The Office of Academic Affairs hosts a lecture by Dean of Yale College and Edmund S. Morgan Professor of African American Studies, History, and American Studies at Yale University, Jonathan Holloway, on Tuesday, April 5, at 6 p.m. in Hibben Auditorium. The lecture is free and open to the public.
It will also be live-streamed and will be shown on the big screen in the SUB Atrium. Twitter will also be used to answer questions received from the audience watching.
Titled “Crybullies, the Death of Free Speech, and Other Red Herrings: Universities and the Public in the Age of Social Media,” the lecture is a first-person account of the turmoil at Yale in the 2015 fall semester, reflecting on the risks of difficult conversations on campus.
Holloway, the first African American dean of Yale College, was at the center of the student protests and controversy over respectful campuses and free speech at Yale last fall. Tracking events from opening of the school year in late August to progressive student activism in November, Holloway examines the tensions between the role of the university, the place universities occupy in the public imagination, and the disruptions that accompany a social media universe that is changing the way we talk, think, and act.
Holloway is a historian of post-emancipation United States history with a focus on social and intellectual history. He is the author of “Confronting the Veil: Abram Harris Jr., E. Franklin Frazier, and Ralph Bunche, 1919-1941,” and “Jim Crow Wisdom: Memory and Identity in Black America Since 1940,” both with the University of North Carolina Press. He helped to edit several other books and has written an introduction for a new edition of W.E.B. Du Bois’s “Souls of Black Folk,” published by Yale University Press in 2015.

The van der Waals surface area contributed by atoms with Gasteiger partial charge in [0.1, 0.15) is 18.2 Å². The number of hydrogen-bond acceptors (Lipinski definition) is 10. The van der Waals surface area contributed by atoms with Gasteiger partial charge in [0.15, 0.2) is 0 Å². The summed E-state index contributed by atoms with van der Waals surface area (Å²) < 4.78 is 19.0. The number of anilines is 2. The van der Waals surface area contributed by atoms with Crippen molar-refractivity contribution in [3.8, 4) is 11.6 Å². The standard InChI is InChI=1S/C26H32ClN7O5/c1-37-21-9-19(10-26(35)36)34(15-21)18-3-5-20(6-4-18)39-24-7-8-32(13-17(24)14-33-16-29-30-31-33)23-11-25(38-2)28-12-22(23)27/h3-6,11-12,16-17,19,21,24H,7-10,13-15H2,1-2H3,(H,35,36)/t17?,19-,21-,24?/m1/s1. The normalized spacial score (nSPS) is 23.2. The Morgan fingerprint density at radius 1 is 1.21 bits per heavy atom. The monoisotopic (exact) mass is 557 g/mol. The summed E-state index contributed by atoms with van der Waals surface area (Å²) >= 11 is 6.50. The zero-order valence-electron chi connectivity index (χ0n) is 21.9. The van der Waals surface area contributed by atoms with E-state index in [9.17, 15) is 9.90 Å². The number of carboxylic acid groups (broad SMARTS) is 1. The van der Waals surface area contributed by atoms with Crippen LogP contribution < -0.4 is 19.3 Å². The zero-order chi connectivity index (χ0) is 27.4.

Holloway won the William Clyde DeVane Award for Distinguished Scholarship and Teaching in Yale College in 2009 and the Before Columbia Foundation’s American Book Award in 2014. He served as the Master of Calhoun College from 2005-2014, and was Chair of the Council of Masters from 2009-2013. He served as Chair of the Department of African American Studies beginning in 2013. That term was abbreviated when he was named Dean of Yale College in July 2014.
He has held fellowships from the W.E.B. Du Bois Research Institute at Harvard University, the Stanford Humanities Center, and the Ford Foundation. He was an Alphonse Fletcher Sr. Fellow in 2011-2012. Currently, he is a Distinguished Lecturer for the Organization of American Historians.
This event is cosponsored by Academic Affairs, Center for the Southwest, School of Law, Office of Graduate Studies, College of Fine Arts, University College, The Project for New Mexico Graduates of Color, Africana Studies, Department of Sociology and the Department of American Studies.
For more information on this lecture, or other events sponsored by the Center for the Southwest, call (505) 277-4344 or email us at firstname.lastname@example.org.